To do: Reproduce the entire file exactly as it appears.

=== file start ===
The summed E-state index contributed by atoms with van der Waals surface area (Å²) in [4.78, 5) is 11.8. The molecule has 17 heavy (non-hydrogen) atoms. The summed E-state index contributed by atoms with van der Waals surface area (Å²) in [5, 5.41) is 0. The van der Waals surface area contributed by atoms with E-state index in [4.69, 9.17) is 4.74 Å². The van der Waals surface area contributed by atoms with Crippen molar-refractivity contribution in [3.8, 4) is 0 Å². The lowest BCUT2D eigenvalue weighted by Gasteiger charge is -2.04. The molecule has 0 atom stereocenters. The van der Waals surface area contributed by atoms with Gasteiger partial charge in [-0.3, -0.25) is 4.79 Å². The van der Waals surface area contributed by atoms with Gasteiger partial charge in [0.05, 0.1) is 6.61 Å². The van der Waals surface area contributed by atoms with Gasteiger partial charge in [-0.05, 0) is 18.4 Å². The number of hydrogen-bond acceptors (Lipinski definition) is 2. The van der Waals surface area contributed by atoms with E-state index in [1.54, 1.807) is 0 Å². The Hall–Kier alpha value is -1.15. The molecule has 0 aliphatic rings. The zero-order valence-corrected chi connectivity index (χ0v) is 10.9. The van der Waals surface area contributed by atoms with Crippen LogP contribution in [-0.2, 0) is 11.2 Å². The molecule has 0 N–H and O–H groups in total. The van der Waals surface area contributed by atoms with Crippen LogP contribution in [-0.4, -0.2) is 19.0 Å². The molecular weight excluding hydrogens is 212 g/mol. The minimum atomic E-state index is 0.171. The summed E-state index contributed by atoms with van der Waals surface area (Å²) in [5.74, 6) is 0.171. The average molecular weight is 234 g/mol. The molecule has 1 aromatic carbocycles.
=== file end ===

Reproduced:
The summed E-state index contributed by atoms with van der Waals surface area (Å²) in [4.78, 5) is 11.8. The molecule has 17 heavy (non-hydrogen) atoms. The summed E-state index contributed by atoms with van der Waals surface area (Å²) in [5, 5.41) is 0. The van der Waals surface area contributed by atoms with E-state index in [4.69, 9.17) is 4.74 Å². The van der Waals surface area contributed by atoms with Crippen molar-refractivity contribution in [3.8, 4) is 0 Å². The lowest BCUT2D eigenvalue weighted by Gasteiger charge is -2.04. The molecule has 0 atom stereocenters. The van der Waals surface area contributed by atoms with Gasteiger partial charge in [-0.3, -0.25) is 4.79 Å². The van der Waals surface area contributed by atoms with Gasteiger partial charge in [0.05, 0.1) is 6.61 Å². The van der Waals surface area contributed by atoms with Gasteiger partial charge in [-0.05, 0) is 18.4 Å². The number of hydrogen-bond acceptors (Lipinski definition) is 2. The van der Waals surface area contributed by atoms with E-state index in [1.54, 1.807) is 0 Å². The Hall–Kier alpha value is -1.15. The molecule has 0 aliphatic rings. The zero-order valence-corrected chi connectivity index (χ0v) is 10.9. The van der Waals surface area contributed by atoms with Crippen LogP contribution in [-0.2, 0) is 11.2 Å². The molecule has 0 N–H and O–H groups in total. The van der Waals surface area contributed by atoms with Crippen LogP contribution in [-0.4, -0.2) is 19.0 Å². The molecular weight excluding hydrogens is 212 g/mol. The minimum atomic E-state index is 0.171. The summed E-state index contributed by atoms with van der Waals surface area (Å²) in [5.74, 6) is 0.171. The average molecular weight is 234 g/mol. The molecule has 1 aromatic carbocycles.